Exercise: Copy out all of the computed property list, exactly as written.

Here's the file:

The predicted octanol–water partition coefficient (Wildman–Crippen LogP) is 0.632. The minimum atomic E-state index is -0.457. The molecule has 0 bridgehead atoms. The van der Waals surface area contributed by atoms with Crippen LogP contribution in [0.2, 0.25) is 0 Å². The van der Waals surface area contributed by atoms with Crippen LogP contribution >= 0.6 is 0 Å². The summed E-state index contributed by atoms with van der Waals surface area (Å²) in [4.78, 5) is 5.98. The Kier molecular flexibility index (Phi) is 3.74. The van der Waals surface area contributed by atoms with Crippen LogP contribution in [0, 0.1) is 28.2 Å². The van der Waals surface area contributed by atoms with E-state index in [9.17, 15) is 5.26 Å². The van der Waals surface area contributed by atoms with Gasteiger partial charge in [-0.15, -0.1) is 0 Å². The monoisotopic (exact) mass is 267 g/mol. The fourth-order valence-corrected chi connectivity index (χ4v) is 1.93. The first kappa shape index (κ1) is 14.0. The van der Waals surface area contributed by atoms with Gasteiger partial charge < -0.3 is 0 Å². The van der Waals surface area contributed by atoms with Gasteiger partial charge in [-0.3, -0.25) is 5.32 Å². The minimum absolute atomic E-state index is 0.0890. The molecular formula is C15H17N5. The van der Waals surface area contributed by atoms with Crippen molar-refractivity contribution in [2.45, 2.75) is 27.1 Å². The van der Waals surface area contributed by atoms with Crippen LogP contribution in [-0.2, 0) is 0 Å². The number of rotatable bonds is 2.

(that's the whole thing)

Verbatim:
The predicted octanol–water partition coefficient (Wildman–Crippen LogP) is 0.632. The minimum atomic E-state index is -0.457. The molecule has 0 bridgehead atoms. The van der Waals surface area contributed by atoms with Crippen LogP contribution in [0.2, 0.25) is 0 Å². The van der Waals surface area contributed by atoms with Crippen LogP contribution >= 0.6 is 0 Å². The summed E-state index contributed by atoms with van der Waals surface area (Å²) in [4.78, 5) is 5.98. The Kier molecular flexibility index (Phi) is 3.74. The van der Waals surface area contributed by atoms with Crippen LogP contribution in [0, 0.1) is 28.2 Å². The van der Waals surface area contributed by atoms with E-state index in [9.17, 15) is 5.26 Å². The van der Waals surface area contributed by atoms with Gasteiger partial charge in [-0.15, -0.1) is 0 Å². The monoisotopic (exact) mass is 267 g/mol. The fourth-order valence-corrected chi connectivity index (χ4v) is 1.93. The first kappa shape index (κ1) is 14.0. The van der Waals surface area contributed by atoms with Gasteiger partial charge < -0.3 is 0 Å². The van der Waals surface area contributed by atoms with Gasteiger partial charge in [-0.3, -0.25) is 5.32 Å². The minimum absolute atomic E-state index is 0.0890. The molecular formula is C15H17N5. The van der Waals surface area contributed by atoms with Crippen molar-refractivity contribution in [2.45, 2.75) is 27.1 Å². The van der Waals surface area contributed by atoms with Crippen LogP contribution in [-0.2, 0) is 0 Å². The number of rotatable bonds is 2.